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Denver scrambles to find space for migrants

Tension between the Auraria Campus, which had been hosting a migrant intake center, and the city spilled out Tuesday night.

DENVER — Denver Mayor Michael Hancock plans to reactivate the city's emergency operations center to deal with an influx of migrants that overwhelmed nonprofit partners Tuesday, causing a public scramble to find places for people to sleep. 

The Auraria Campus accused the city of making "false promises" of assistance as the campus struggled to deal with hundreds of migrants who came to the campus for intake processing and needed places to sleep. 

Auraria spokesperson Rebecca Villanueva-Ruiz said leaders there pleaded with the city for help and were not getting a response.

Late Tuesday night, a representative from the campus said nearly 40 migrants went to shelters, and the state bought hotel rooms for about 20 people who traveled with young children. 

Hundreds more were packed into St Cajetan's, a historic church on the campus which was well beyond its capacity. Some could be seen sleeping on the floor of the church vestibule. 

Still, some migrants set up makeshift blanket pallets on grassy areas outside the building -- intending to sleep outside Tuesday night, despite severe weather threats including the possibility of hail.  

“It has been very hard,” Yudazi Caldera, a migrant from Venezuela, told 9NEWS in Spanish. 

She said her family spent nearly a year traveling through Latin America and Mexico to make it to the United States. After six months of waiting for a legal immigration appointment, she said they crossed the border into Texas illegally over the weekend.

Caldera, her husband, son and two dogs arrived in Denver Tuesday morning. They plan to settle here “because we feel like there’s not that much discrimination here against immigrants,” she said.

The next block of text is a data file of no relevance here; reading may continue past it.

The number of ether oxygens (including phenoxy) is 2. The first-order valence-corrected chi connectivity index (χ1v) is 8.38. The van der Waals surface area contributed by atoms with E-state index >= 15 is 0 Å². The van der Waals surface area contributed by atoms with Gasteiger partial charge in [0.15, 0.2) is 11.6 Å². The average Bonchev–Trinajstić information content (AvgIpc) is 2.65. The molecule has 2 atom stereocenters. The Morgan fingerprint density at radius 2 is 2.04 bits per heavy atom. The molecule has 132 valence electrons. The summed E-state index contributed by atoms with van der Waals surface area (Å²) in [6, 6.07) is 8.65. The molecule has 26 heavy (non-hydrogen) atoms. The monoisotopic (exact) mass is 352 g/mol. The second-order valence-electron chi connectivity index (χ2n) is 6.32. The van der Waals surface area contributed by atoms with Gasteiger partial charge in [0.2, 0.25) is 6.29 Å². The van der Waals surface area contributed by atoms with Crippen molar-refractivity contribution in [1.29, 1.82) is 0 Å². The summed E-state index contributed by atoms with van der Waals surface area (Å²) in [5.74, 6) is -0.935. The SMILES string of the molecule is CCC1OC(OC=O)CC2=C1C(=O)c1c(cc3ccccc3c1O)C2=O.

She expressed gratitude for food, offered by nonprofits like Food Bank of the Rockies outside of St. Cajetan's. 

“It’s really important for us because we don’t have a lot of resources or money to buy food, and it’s really helpful for us migrants,” she said.

But Caldera expressed trepidation at an uncertain future in the city, which is now grappling with the arrival of hundreds of people in similar positions every day.

“It has been so much discrimination toward migrants. I hope that this state doesn’t discriminate us like other countries,” she said.

"What’s happening at the border is directly affecting Denver, Colorado tonight," Auraria CEO Colleen Walker said. "The problem isn’t going away, so it is absolutely urgent that the City of Denver come up with a solution that can be more long term."

Earlier this week, migrants slept at a parking garage on the Auraria campus, where the city had a processing center. A spokesperson said that parking garage is unavailable as a severe weather shelter because it was used as parking for Nuggets fans during the game at Ball Arena Tuesday night.

In a statement, a city spokesperson said Mayor Michael Hancock has authorized the reactivation of Denver's Emergency Operations Center on Thursday morning. The city said it is “aware of the overflow at the Auraria site” and is “working diligently to find spaces for the displaced migrants.” 

"It’s important to note that the significant influx of migrants who arrived in our city earlier this week taxed the resources currently available to serve migrants, which include four shelter locations," the spokesperson said.

In a previous influx of migrants around Christmastime, the city opened its rec centers as emergency shelters. It's unclear whether the city plans to do the same in the coming days. 


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